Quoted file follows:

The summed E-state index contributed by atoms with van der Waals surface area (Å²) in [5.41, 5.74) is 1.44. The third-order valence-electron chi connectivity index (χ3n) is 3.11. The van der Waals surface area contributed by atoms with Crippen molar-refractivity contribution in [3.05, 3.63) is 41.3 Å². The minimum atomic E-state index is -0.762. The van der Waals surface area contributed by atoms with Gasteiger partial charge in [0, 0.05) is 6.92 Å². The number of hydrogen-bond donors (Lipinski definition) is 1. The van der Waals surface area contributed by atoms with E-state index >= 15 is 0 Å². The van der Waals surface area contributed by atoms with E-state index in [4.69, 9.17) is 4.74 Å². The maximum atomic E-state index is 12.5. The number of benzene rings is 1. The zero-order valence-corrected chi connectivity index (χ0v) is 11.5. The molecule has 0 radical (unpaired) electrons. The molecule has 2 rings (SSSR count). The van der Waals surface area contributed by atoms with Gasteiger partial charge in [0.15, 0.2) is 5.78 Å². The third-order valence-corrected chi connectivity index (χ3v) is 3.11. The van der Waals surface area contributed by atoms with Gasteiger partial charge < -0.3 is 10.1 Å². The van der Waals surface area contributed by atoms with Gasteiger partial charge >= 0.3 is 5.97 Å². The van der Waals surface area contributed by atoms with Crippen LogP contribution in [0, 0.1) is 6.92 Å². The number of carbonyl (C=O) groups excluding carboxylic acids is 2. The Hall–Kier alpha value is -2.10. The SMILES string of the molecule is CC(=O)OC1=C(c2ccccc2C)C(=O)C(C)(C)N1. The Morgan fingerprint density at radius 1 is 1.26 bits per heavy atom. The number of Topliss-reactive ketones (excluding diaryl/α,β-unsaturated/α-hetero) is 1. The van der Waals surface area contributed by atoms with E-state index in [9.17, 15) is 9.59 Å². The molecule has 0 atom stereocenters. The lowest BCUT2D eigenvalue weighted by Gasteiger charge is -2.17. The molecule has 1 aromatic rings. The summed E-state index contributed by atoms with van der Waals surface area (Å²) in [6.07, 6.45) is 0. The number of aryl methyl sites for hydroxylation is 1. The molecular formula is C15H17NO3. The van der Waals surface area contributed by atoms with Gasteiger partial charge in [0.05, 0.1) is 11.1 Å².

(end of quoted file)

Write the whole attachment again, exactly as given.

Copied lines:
The summed E-state index contributed by atoms with van der Waals surface area (Å²) in [5.41, 5.74) is 1.44. The third-order valence-electron chi connectivity index (χ3n) is 3.11. The van der Waals surface area contributed by atoms with Crippen molar-refractivity contribution in [3.05, 3.63) is 41.3 Å². The minimum atomic E-state index is -0.762. The van der Waals surface area contributed by atoms with Gasteiger partial charge in [0, 0.05) is 6.92 Å². The number of hydrogen-bond donors (Lipinski definition) is 1. The van der Waals surface area contributed by atoms with E-state index >= 15 is 0 Å². The van der Waals surface area contributed by atoms with E-state index in [4.69, 9.17) is 4.74 Å². The maximum atomic E-state index is 12.5. The number of benzene rings is 1. The zero-order valence-corrected chi connectivity index (χ0v) is 11.5. The molecule has 0 radical (unpaired) electrons. The molecule has 2 rings (SSSR count). The van der Waals surface area contributed by atoms with Gasteiger partial charge in [0.15, 0.2) is 5.78 Å². The third-order valence-corrected chi connectivity index (χ3v) is 3.11. The van der Waals surface area contributed by atoms with Gasteiger partial charge < -0.3 is 10.1 Å². The van der Waals surface area contributed by atoms with Gasteiger partial charge >= 0.3 is 5.97 Å². The van der Waals surface area contributed by atoms with Crippen LogP contribution in [0, 0.1) is 6.92 Å². The number of carbonyl (C=O) groups excluding carboxylic acids is 2. The Hall–Kier alpha value is -2.10. The SMILES string of the molecule is CC(=O)OC1=C(c2ccccc2C)C(=O)C(C)(C)N1. The Morgan fingerprint density at radius 1 is 1.26 bits per heavy atom. The number of Topliss-reactive ketones (excluding diaryl/α,β-unsaturated/α-hetero) is 1. The van der Waals surface area contributed by atoms with E-state index in [9.17, 15) is 9.59 Å². The molecule has 0 atom stereocenters. The lowest BCUT2D eigenvalue weighted by Gasteiger charge is -2.17. The molecule has 1 aromatic rings. The summed E-state index contributed by atoms with van der Waals surface area (Å²) in [6.07, 6.45) is 0. The number of aryl methyl sites for hydroxylation is 1. The molecular formula is C15H17NO3. The van der Waals surface area contributed by atoms with Gasteiger partial charge in [0.05, 0.1) is 11.1 Å².